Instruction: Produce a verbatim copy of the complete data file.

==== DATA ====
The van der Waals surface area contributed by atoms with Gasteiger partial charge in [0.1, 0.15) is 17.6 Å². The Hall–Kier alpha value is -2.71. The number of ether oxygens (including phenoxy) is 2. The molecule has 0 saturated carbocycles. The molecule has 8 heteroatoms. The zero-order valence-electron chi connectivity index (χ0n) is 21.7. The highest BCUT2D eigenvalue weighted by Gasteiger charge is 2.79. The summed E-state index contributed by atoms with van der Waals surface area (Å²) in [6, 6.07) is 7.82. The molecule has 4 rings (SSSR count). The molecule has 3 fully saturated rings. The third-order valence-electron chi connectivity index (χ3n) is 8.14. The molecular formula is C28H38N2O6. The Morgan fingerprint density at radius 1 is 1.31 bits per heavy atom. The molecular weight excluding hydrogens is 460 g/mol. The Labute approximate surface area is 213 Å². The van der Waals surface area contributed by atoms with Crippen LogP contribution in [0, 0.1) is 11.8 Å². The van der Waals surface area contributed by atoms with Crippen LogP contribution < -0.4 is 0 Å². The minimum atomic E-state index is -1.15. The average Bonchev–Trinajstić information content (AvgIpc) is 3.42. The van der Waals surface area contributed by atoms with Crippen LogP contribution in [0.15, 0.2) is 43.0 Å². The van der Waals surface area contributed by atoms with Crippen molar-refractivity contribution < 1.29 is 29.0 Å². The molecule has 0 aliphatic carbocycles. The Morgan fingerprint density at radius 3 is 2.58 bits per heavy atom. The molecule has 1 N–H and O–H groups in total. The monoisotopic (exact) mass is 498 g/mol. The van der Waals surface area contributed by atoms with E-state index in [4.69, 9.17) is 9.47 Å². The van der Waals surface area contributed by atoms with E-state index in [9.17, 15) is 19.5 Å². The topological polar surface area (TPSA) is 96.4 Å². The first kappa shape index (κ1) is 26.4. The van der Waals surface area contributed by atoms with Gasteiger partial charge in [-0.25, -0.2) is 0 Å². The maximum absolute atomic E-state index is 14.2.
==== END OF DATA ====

The van der Waals surface area contributed by atoms with Gasteiger partial charge in [0.1, 0.15) is 17.6 Å². The Hall–Kier alpha value is -2.71. The number of ether oxygens (including phenoxy) is 2. The molecule has 0 saturated carbocycles. The molecule has 8 heteroatoms. The zero-order valence-electron chi connectivity index (χ0n) is 21.7. The highest BCUT2D eigenvalue weighted by Gasteiger charge is 2.79. The summed E-state index contributed by atoms with van der Waals surface area (Å²) in [6, 6.07) is 7.82. The molecule has 4 rings (SSSR count). The molecule has 3 fully saturated rings. The third-order valence-electron chi connectivity index (χ3n) is 8.14. The molecular formula is C28H38N2O6. The Morgan fingerprint density at radius 1 is 1.31 bits per heavy atom. The molecular weight excluding hydrogens is 460 g/mol. The Labute approximate surface area is 213 Å². The van der Waals surface area contributed by atoms with Crippen LogP contribution in [0, 0.1) is 11.8 Å². The van der Waals surface area contributed by atoms with Crippen LogP contribution < -0.4 is 0 Å². The minimum atomic E-state index is -1.15. The average Bonchev–Trinajstić information content (AvgIpc) is 3.42. The van der Waals surface area contributed by atoms with Crippen LogP contribution in [0.15, 0.2) is 43.0 Å². The van der Waals surface area contributed by atoms with Crippen molar-refractivity contribution < 1.29 is 29.0 Å². The molecule has 0 aliphatic carbocycles. The Morgan fingerprint density at radius 3 is 2.58 bits per heavy atom. The molecule has 1 N–H and O–H groups in total. The monoisotopic (exact) mass is 498 g/mol. The van der Waals surface area contributed by atoms with E-state index in [4.69, 9.17) is 9.47 Å². The van der Waals surface area contributed by atoms with E-state index in [9.17, 15) is 19.5 Å². The topological polar surface area (TPSA) is 96.4 Å². The first kappa shape index (κ1) is 26.4. The van der Waals surface area contributed by atoms with Gasteiger partial charge in [-0.25, -0.2) is 0 Å². The maximum absolute atomic E-state index is 14.2.